"They need a more sustainable model," Henderson said.
The go-to school list does not account for students taking judicial clerkships after graduation rather than joining law firms. This year, The National Law Journal tracked the number of judicial clerks whom law firms hired as associates. Topping the list with the most clerks hired was Wilmer Cutler Pickering Hale and Dorr, which brought aboard 35 associates from judicial clerkships.
Falling off this year's go-to list was Yale Law School, which ranked No. 20 last year, when 38.5% of its 2007 graduates — or 72 people — took jobs at NLJ 250 law firms. Yale's disappearance from the list was due in large part to the percentage of students who took judicial clerkships after graduation. Approximately 40% of Yale's graduating class each year goes directly to a clerkship, said Janet Conroy, the school's director of public relations. About 35% of Yale graduates each year go directly to law firms.
New to this year's list was Fordham University School of Law, which sent 43.7% — or 205 of its 469 J.D. graduates — to NLJ 250 law firms. It came in at No. 17.
The law school, located in New York City, has recast its strategy to target large law firms in its placement efforts, said William Treanor, dean of the school.
"We have very much focused on a concerted effort for firms to hire our graduates," Treanor said.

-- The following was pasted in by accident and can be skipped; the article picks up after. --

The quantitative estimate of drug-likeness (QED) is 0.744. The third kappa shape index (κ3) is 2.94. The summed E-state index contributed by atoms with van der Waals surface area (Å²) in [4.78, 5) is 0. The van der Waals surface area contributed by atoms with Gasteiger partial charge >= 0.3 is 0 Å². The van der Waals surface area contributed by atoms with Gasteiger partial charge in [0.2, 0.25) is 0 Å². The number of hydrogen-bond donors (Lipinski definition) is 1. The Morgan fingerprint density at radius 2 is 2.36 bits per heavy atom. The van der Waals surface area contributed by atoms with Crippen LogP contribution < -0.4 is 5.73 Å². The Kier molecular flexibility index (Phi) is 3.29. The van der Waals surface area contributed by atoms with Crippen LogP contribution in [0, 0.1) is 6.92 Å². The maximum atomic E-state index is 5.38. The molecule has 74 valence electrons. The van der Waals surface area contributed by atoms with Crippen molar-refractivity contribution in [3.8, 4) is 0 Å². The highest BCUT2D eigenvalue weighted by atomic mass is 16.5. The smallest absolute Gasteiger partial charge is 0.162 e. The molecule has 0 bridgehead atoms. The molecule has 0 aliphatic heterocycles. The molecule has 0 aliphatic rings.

The law school has worked to bolster contacts with its alums who practice in large firms, and its leaders have met with managing partners to learn more about what they want from graduates, Treanor said.
Making big jumps this year in their positions among the top 20 go-to schools were Boston College Law School, ranked No. 15 this year and No. 20 last year, and the University of California, Berkeley School of Law, which was No. 6 this year compared with No. 11 last year. Boston College Law School sent 45.8% of its 2008 graduates to NLJ 250 firms, compared with 36.8% of its 2007 graduates. Some 62.6% of U.C. Berkeley's 2008 graduates took jobs at NLJ 250 firms, compared with 53.7% of its 2007 graduates.
Several top law firms showed a penchant for certain schools in their recruiting. For example, Harvard Law School was a big favorite for New York-based Skadden, Arps, Slate, Meagher & Flom; it recruited 27 of its first-year associates from Harvard. Chicago-based Kirkland & Ellis also recruited heavily from Harvard, bringing aboard 16 from the school, as did Washington-based Hogan & Hartson, which hired 13 Harvard graduates. O'Melveny & Myers hired 10 graduates from the school.
University of California at Los Angeles School of Law was a favorite of Latham & Watkins, which recruited 21 associates from that school. The nation's largest law firm, DLA Piper, saw its highest concentration of first-year associates from University of Washington School of Law. Sidley Austin showed a preference for Fordham University School of Law, which provided the firm with 14 first-year associates. Baker & McKenzie and New York-based Dewey & LeBoeuf were popular destinations for New York University School of Law graduates. Baker & McKenzie brought on 10 graduates from there, and Dewey & LeBoeuf hired 12. Columbia Law School was a favorite of New York-based Weil, Gotshal & Manges, which recruited 14 of its graduates; O'Melveny & Myers, which hired 10; and Jones Day, which gave jobs to nine.